Spirituality Without Organized Religion

The terms “spirituality,” “religion,” “organized religion,” and “faith,” have become mistakenly intertwined and synonymous in ways that fuel misinterpretation and miscommunication. When we talk about “religion,” we are generally referring to organized religion, with its institutional agenda and setup. We cannot say Jesus instituted a religion because Christianity, though supposedly following Jesus’ teachings, is formed of sects preaching different approaches to the same premise. From Jesus guiding to compassion and love, many profiting tangents have sprouted. Organizations emerge as religions, upholding values such as homosexuals should be slain!


To understanding the difference between a spiritual message and the message of an organized religion, we must first remove any assignment of equivalence of the spiritual message to organized religion. Throughout history, organized religions have promoted and justified immoral behavior such as defending God’s empire through wars, restricting scientific discovery, and oppressing the masses. Religion, when the term is used to define the body of an organized religion, is generally not purposed to advancing a harmonious world.


There are Islamic sects that promote violence while Quranic verses guide toward the de-escalation of violence. The Catholic Church inflicted mass genocide on the indigenous people of Canada while Jesus aimed to embrace all, regardless of religious membership. There are myriad examples of the inhumanity of corporations that profit by selling their distinctly branded forms of faith—all of which prioritize self-preservation.


Secular or nonreligious spirituality is a meditative path towards a harmonious future. Secular spirituality is defined as having a set of morals, guidelines, and tenets that essentially determine our faith, influence, and consequential behavior—behavior that leads us to attain purpose.


At this point, the separation of religious or nonreligious spirituality becomes redundant because insofar as we have selected to unfollow the organized religion model, we commit to a spiritual outlook that prioritizes compassion, love, and harmony. This essentially becomes the abidance by Jesus’ guidance without having to adhere to Catholicism through its criminal leadership and constitution. With religious spirituality, we refuse the values of an organized membership or cult to find purpose in life. Generally, just like a cult, organized religion will enforce mandates essential to membership. These include certain values of racism, classism, or perhaps discrimination and prejudice against LGBTQ+ members.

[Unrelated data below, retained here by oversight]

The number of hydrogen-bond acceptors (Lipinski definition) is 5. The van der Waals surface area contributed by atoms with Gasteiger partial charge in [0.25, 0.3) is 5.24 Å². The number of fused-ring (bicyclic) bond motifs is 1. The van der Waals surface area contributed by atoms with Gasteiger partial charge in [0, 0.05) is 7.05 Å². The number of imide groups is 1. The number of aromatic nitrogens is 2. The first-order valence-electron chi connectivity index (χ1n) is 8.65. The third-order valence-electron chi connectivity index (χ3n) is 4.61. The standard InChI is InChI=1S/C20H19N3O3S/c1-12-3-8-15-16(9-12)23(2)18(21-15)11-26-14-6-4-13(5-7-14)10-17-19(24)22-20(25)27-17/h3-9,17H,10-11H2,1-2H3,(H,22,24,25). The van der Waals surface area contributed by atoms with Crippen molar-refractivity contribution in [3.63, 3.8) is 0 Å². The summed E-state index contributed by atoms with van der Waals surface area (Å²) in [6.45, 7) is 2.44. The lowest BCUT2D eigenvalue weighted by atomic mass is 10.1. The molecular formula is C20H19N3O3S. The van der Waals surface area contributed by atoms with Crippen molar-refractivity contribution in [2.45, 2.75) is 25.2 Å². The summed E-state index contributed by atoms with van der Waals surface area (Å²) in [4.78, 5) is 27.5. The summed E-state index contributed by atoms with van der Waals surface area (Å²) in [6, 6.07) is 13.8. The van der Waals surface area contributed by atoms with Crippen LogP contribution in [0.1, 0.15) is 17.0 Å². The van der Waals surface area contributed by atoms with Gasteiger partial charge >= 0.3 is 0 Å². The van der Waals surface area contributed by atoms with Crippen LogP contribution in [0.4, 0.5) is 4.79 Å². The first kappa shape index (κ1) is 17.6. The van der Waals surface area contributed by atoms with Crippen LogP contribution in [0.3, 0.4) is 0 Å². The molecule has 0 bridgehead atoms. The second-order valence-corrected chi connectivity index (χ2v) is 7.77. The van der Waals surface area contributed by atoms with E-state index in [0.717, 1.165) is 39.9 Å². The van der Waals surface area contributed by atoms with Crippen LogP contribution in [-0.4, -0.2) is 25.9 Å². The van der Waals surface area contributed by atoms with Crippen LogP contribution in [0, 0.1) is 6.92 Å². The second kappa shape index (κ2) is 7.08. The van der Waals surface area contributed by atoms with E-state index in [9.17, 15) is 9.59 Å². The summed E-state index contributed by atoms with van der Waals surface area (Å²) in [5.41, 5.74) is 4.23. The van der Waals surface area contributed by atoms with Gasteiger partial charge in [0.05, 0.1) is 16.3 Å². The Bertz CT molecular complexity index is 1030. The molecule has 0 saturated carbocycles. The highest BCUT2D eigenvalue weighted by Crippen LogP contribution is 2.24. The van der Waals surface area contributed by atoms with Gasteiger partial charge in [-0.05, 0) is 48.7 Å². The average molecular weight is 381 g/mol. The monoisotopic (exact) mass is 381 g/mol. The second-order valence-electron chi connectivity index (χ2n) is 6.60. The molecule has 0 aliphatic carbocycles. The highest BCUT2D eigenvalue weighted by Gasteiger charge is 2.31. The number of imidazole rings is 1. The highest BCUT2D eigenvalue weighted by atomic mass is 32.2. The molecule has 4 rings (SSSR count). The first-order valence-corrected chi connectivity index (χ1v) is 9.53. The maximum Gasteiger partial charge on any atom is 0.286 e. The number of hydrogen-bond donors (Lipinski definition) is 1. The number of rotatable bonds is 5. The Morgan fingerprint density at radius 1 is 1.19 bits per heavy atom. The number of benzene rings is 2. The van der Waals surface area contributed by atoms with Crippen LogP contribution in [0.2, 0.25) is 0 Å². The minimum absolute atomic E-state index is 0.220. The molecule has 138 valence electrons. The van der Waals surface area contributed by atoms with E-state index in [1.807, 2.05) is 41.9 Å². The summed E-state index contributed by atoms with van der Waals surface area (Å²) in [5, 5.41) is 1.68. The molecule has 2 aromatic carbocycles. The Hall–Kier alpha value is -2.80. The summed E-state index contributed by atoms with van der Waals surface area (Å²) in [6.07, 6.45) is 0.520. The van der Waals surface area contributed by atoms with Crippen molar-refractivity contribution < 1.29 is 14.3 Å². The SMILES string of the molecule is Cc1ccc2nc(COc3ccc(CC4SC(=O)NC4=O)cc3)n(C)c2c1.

If we recall an instance of nonreligious spirituality, Jesus protected a woman from being stoned for adultery. Mohammad praised a woman of ill repute for offering water to an animal. If these women were found in the same state in the year 1500 AD in areas governed by Islam or Christianity, surely they would have met a much harsher fate than forgiveness and protection.


In effect, the spiritual greats such as Jesus and Mohammad shared beneficial guidance leading toward a harmonious future. This should not go unheard. We should not revolt against these messages of compassion and love. We must not judge individuals according to the institutions of organized religions that hijack their original content to illegally brand themselves and stamp rude ownership on piety. Imagine Jesus being branded by the Vatican. Jesus, as depicted throughout history, would never agree to rape and murder children. If Jesus was alive today he would never sell his image and content rights to the Vatican!


When we view “religion” through the lens of organized religion, we can safely say it is devoid of compassion. The proof is in our history; the Inquisition, for example, was purposed to ensure the self-preservation and power of the Catholic Church. Genocides, holocausts, prejudices, gender violence, rapes, castes, and ethnic slaughter are too often consequences of religious maintenance. There is no end to the inhumane acts we suffer for organized religion’s goal of profit through world dominance as entities compete in the capitalist religion industry.


But we should not tarnish the spiritual and pious value of original thinkers. Whether we call them philosophers, prophets, or by any other name, they all share a passion to guide to compassion and love. The reason we are capable of compassionate acts so readily is that we can choose to activate the innate emotion of love. Organized religion imposes restriction on shared love; organized religion rejects equality and inclusivity, which are essential prerequisites to unconditional love, the only way love exists in the spiritual realm. When we exclude connected parts of the universe made whole through the energy of pure love, we begin to manipulate the truth of our purpose in love. Organized religion is a restrictive organization. Spirituality, religious or secular, is the meditative act of universal connection.